So data warehouses are database management systems. So fundamentally, anything you can do with data, you can do with a data warehouse. In practice, the most common use of data warehouses is to support business intelligence dashboards. So these are dashboards… you’ve probably seen them if you’ve ever worked at a big company. They have bar charts and line charts and things like that. They tell you what’s going on. How many support tickets were filed this week? How many bookings has the sales team done? What is the average response time of the website? Or if you’re in the automobile industry, you might care about what is the average value of our total inventory from our suppliers, which is something we’re trying to minimize. It’s always very business-specific, what your key metrics are, but those are generated from data in the data warehouse, and then they’re presented in a dashboard of a BI tool like Tableau or Looker or Microsoft Power BI, or you name it.
So that’s definitely the most common use case of data warehouses, but then you can really do anything with them. We have customers who run billing out of their data warehouse. There’s all kinds of use cases that can happen with data warehouses, because at the bottom of it, they’re just databases that are designed to support large queries, that scan lots of data.
Great. All right. So now let’s switch to the world where Fivetran operates mostly, which is the world of what happens before the data warehouse. How do you get data into the warehouse, and maybe talk about ETL and the evolution of ETL into ELT and maybe explain what that means.
Yeah so a data warehouse doesn’t do anything without data in it. So the first step to do anything useful with the data warehouse is you have to move the data from all the places that it lives. For example, Drift, who we just heard from. You have a bunch of data in Drift. If you want to incorporate that data into centralized reporting, you’re going to need to make a copy of that data in your data warehouse and then continuously keep it up to date. The same goes for your Salesforce, your production database, your marketing tools, your finance systems, your inventory systems, every system in your business in order to achieve that goal of making the data warehouse the place that has the definitive copy of everything that has ever happened you need to move all that data into the data warehouse.
That’s where Fivetran comes in. So at its core, Fivetran is an automated, data replication system. So we replicate all the data from all those systems where it lives into the data warehouse. The key thing that makes us different from what came before is that we have a quasi-religious focus on automation. So the underpinnings of doing that are very complicated. It is a mammoth task to be able to do, essentially, change data capture out of every single application, every database, Oracle, my SQL, PostgreSQL, you name it, in any configuration that the user can make into any data warehouse. It’s this gigantic, extremely wide software engineering problem.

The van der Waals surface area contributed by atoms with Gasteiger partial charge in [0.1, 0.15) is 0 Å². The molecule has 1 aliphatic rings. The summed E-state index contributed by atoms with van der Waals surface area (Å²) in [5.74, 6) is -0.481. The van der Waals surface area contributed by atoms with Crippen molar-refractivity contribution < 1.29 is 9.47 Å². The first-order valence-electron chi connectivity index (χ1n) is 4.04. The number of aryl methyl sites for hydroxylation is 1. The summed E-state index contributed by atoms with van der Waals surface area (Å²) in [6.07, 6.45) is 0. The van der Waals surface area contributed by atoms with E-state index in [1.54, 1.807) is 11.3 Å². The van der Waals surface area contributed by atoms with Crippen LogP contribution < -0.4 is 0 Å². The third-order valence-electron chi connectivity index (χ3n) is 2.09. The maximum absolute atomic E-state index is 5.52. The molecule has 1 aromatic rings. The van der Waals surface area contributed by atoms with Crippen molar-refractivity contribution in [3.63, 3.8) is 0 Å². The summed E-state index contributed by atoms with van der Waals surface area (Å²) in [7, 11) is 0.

But the key thing that we do is we hide it all from you. So it’s very hard for us. There’s a lot of very hardworking software engineers at Fivetran who focus on this and effectively reverse engineer every business tool on the internet. But you don’t have to see any of that. From your perspective you just connect the source, connect the destination, and you see a complete replica of the data show up in your data warehouse.
Now, this all sounds great, but software engineering is all about trade-offs. There is a trade-off of doing it the way we do it. In a traditional ETL pipeline, in a pre-Fivetran world, you wouldn’t just replicate the data from business systems to your data warehouse. You would actually transform it. That’s where this acronym ETL comes from. Extract, transform, load. So maybe you wouldn’t replicate all of the data. You would only replicate the things that were relevant to the analysis that you know you’re going to do. You might transform the data by doing some joins or some aggregations to put it in more of a curated format that’s going to be more efficient to query.
Basically, you would do a bunch of optimization of the data on the way from the source to the data warehouse. With Fivetran because we’re so big on automation we not only don’t do that, we really can’t do that, because it’s different for every customer. There just is no way to automate that process. It would destroy our vision of just this power cord that you plug into the source and you plug into the destination and there’s nothing else to talk about. So that means when you use Fivetran, or if you use another similar tool, or if you build your own data pipeline that follows Fivetran-like principles, it’s not going to be as optimized, right? You’re going to replicate everything, even data that is not actually relevant to the analysis. You’re doing an inner data warehouse. The data is going to arrive in a normalized schema. So it’s going to be well organized and clean, but it’s not going to be particularly optimized for the queries you want to do in your data analysis. So that means the data warehouse is going to have to do more work in order to get the data from the format we deliver it into, into the lovely bar chart that tells you what you need to do tomorrow when you get up at your business.
It’s a trade-off, but fortunately the data warehouses now are so fast and so cheap that it’s a very easy trade off to accept. The additional cost of compute and storage to replicate the extra data, to do those steps, those transformation steps, inside the warehouse are so small now. They’re less than what it’s going to cost you to pay your data engineer for a week to build you that custom data pipeline. So it’s a very sensible trade off to make in the world that we live in today.